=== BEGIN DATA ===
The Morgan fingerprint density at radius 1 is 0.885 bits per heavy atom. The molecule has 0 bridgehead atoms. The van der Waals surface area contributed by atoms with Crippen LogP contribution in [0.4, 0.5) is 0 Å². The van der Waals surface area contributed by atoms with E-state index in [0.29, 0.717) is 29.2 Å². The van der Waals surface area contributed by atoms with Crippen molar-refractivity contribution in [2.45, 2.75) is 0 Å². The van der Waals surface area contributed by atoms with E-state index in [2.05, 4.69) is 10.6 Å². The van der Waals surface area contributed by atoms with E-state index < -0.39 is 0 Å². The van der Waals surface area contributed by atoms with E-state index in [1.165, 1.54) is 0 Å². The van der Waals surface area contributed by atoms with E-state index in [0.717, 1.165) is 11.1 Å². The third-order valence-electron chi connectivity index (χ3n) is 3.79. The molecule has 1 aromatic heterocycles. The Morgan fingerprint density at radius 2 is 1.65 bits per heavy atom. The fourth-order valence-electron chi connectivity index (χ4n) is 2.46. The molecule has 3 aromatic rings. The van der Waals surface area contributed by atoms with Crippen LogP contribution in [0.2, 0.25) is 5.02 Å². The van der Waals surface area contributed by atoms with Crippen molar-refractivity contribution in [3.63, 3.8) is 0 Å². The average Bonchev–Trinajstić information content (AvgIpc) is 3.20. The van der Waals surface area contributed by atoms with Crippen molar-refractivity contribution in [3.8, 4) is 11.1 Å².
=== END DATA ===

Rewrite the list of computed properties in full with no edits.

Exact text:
The Morgan fingerprint density at radius 1 is 0.885 bits per heavy atom. The molecule has 0 bridgehead atoms. The van der Waals surface area contributed by atoms with Crippen LogP contribution in [0.4, 0.5) is 0 Å². The van der Waals surface area contributed by atoms with E-state index in [0.29, 0.717) is 29.2 Å². The van der Waals surface area contributed by atoms with Crippen molar-refractivity contribution in [2.45, 2.75) is 0 Å². The van der Waals surface area contributed by atoms with E-state index in [2.05, 4.69) is 10.6 Å². The van der Waals surface area contributed by atoms with E-state index < -0.39 is 0 Å². The van der Waals surface area contributed by atoms with E-state index in [1.165, 1.54) is 0 Å². The van der Waals surface area contributed by atoms with E-state index in [0.717, 1.165) is 11.1 Å². The third-order valence-electron chi connectivity index (χ3n) is 3.79. The molecule has 1 aromatic heterocycles. The Morgan fingerprint density at radius 2 is 1.65 bits per heavy atom. The fourth-order valence-electron chi connectivity index (χ4n) is 2.46. The molecule has 3 aromatic rings. The van der Waals surface area contributed by atoms with Crippen LogP contribution in [0.2, 0.25) is 5.02 Å². The van der Waals surface area contributed by atoms with Crippen molar-refractivity contribution in [3.63, 3.8) is 0 Å². The average Bonchev–Trinajstić information content (AvgIpc) is 3.20. The van der Waals surface area contributed by atoms with Crippen molar-refractivity contribution in [3.8, 4) is 11.1 Å².